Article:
Muddling the Mind with Education

Jaime Coyne

I wanted to go to a Liberal Arts college. I literally crossed off all universities with the prefix ‘tech-‘ and the word ‘institute’ from my Big Book of Colleges. I wanted that interdisciplinary, try-your-hands-at-everything type of experience. But I do see one downside to picking Liberal Arts: sometimes it leaves you in complete confusion. You find that your head hurts, and you suddenly need to question every thing that was once a staple in your life. Liberal Arts put you in a bit of a crisis.

Between taking Church, State and Law and Western Traditions, religion has come up quite often in my classes this semester. I have received what I believe to be a pretty typical Catholic education – I’ve never actually read the entire Bible, but I always thought I had a good understanding of its most popular stories from going to church and CCD (Sunday School). Through actually reading and discussing parts of the Bible in Western Traditions, I’ve learned that the Bible is incredibly inconsistent, with two different stories of the Creation, possibly many different writers, and even indications of God being plural gods, or both man and woman. It is certainly necessary to read the Bible as a literary work instead of a religious doctrine in the classroom, but such an analysis leaves my head spinning. Suddenly, the Bible is a piecemeal novel of contradicting stories. Jesus is an angry and impatient man with vain and idiotic disciples. I may not be the most fervently religious person, but I at least thought that I had my parables down.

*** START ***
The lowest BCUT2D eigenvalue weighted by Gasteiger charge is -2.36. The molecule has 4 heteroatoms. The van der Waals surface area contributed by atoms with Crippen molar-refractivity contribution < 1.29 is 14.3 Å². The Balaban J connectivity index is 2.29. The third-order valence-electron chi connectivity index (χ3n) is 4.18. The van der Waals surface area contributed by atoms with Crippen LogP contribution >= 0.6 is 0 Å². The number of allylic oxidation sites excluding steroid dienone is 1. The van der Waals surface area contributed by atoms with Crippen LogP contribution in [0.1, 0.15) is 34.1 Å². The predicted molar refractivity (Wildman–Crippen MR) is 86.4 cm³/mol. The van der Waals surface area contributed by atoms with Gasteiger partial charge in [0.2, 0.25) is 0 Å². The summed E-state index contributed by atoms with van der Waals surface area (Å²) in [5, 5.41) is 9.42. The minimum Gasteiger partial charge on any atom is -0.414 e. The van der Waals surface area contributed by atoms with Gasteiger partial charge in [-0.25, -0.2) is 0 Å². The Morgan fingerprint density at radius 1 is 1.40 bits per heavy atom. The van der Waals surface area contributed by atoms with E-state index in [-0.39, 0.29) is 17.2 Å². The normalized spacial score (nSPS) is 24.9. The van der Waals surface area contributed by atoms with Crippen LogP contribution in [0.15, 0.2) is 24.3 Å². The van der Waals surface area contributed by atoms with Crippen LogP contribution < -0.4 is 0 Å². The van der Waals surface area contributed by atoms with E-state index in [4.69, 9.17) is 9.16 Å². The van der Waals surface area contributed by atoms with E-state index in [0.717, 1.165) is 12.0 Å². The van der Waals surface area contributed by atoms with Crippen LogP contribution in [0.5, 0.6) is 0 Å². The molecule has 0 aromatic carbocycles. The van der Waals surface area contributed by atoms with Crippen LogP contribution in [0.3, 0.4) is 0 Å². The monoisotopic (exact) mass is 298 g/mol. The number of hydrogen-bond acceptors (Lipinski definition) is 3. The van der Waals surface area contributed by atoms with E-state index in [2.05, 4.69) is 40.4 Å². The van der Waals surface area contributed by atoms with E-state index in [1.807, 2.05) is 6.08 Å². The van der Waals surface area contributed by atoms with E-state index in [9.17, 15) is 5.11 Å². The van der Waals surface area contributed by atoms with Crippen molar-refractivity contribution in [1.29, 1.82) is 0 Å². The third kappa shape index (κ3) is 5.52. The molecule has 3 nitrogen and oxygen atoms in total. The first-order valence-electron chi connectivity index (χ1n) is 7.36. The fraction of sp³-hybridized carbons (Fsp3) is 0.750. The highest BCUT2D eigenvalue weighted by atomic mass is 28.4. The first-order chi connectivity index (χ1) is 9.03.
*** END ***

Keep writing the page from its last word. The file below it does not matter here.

And then there is the place of religion in our society, as my Church, State and Law class discusses. You might go into the class thinking straightforwardly that there should be a complete separation of church and state, or a complete union of the two. It hardly seems possible to leave that class with either of those views intact. There are so many elements to consider, so many exceptions to the rule, so many eloquently written Court opinions that convincingly speak to opposite views. And when you get into court cases, there is the unavoidable question of what the Court has jurisdiction over, and how it can come to its decisions. At some points, the whole history of our country has seemed like a big question mark, and the most honest answer I can manage is, ‘I don’t know!’

Psychology has a nice way of psyching you out, as well. As Professor Kraly told my class, everyone starts to believe they have the disorders as they read the descriptions in the textbook. Hearing which type of people are likely to be more successful, happy, depressed, etc., you can’t help but analyze what type of person you are. Studies seem to indicate that you are going to be a suicidal, obsessive-compulsive, obese, lonely person. I wonder what effect it has on a person to expect certain things will happen to him? Or to think about the effect that thinking about the effect will have? Suddenly my head hurts.

Obviously, I was looking for a diverse education that would make me think when I chose to come to Colgate. It is good to see things from different perspectives, healthy to debate issues. But at times it does feel very overwhelming. Sometimes sticking to the factual, right-and-wrong answers of a math or physics class would be a welcome reprieve from all the endless possibilities that come from other classes. I guess I’ll just have to deal with the crises Liberal Arts throw at me, one at a time. Now, who has a Tylenol?